“It is history humanised and made accessible and though it does not go into much detail, that is different from being oversimplified”


“It’s a tricky format to pull off because a house can be owned by anyone over decades, but the messiness of what the deeds kept throwing up about this Bristol house told its own fascinating story, whether it was tales of piracy, a self-serving political pamphleteer or a foundling girl called Martha left on the doorstep.”
Ben Dowell, The Times

“Like Who Do You Think You Are? – and the likes of the wonderful The Secret History of Our Streets a few years ago – A House Through Time does what it does very well. It is history humanised and made accessible and though it does not go into much detail, that is different from being oversimplified. There is room to breathe. What it covers, it doesn’t rush through.”
Lucy Mangan, The Guardian

“Olusoga is a fine presenter with a gift for treating history with an accessible touch, but let’s hope Bristol’s sinister past won’t overshadow the series.”
Adam Sweeting, The i

“What a surprise. Of all the houses that Lefty British-Nigerian historian David Olusoga could have picked to illustrate Bristol’s past, he chose one steeped in slavery.”
Christopher Stevens, Daily Mail

“He may get these gigs because he’s still remembered in TV circles as the star of Castaway 2000, that experimental community isolation reality show from 20 years ago. But hardiness isn’t really Fogle’s speciality. In Castaway 2000 he preferred quiet walks by the sea, and in his first visit to the Longs the old softie couldn’t bring himself to club to death a trapped possum (although he could also probably feel the likely Twitterstorm from 19,000km away).”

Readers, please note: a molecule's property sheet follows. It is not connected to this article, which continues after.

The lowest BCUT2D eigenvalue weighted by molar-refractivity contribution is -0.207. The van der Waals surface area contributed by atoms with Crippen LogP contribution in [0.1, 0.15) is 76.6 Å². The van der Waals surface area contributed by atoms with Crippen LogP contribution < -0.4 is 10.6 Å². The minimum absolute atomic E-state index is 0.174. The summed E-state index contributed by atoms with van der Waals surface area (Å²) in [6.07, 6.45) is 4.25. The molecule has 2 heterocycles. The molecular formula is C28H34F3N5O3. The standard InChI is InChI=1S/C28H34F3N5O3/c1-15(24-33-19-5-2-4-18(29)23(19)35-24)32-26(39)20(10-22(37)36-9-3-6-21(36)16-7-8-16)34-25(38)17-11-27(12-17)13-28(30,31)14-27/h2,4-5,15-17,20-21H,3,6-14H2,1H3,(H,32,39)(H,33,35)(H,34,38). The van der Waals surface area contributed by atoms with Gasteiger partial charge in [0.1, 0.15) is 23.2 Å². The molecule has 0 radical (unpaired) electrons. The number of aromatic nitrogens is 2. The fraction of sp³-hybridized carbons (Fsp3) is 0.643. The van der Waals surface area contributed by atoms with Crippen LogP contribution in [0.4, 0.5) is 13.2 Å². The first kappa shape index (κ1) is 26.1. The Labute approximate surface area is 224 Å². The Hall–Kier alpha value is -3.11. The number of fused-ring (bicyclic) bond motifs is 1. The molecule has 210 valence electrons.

Ben Dowell, The Times

The Yorkshire Vet: The Peter Wright Story, Channel 5

“It was gently amusing to see the shudder of fear that crossed his face when he recalled his first telling off from an apoplectic Siegfried — after turning up late for work without his tie. Peter’s reason? He’d been up all night, struggling to deliver a calf. That excuse didn’t save him.”
Christopher Stevens, Daily Mail

Unprecedented, BBC4

No one could accuse the rapid response BBC Four series Unprecedented of being Unambitious or sounding Uninteresting. But on the strength of the first of four half-hour episodes my underwhelmed response was that it may prove less than the sum of its parts.
Dominic Cavendish, Telegraph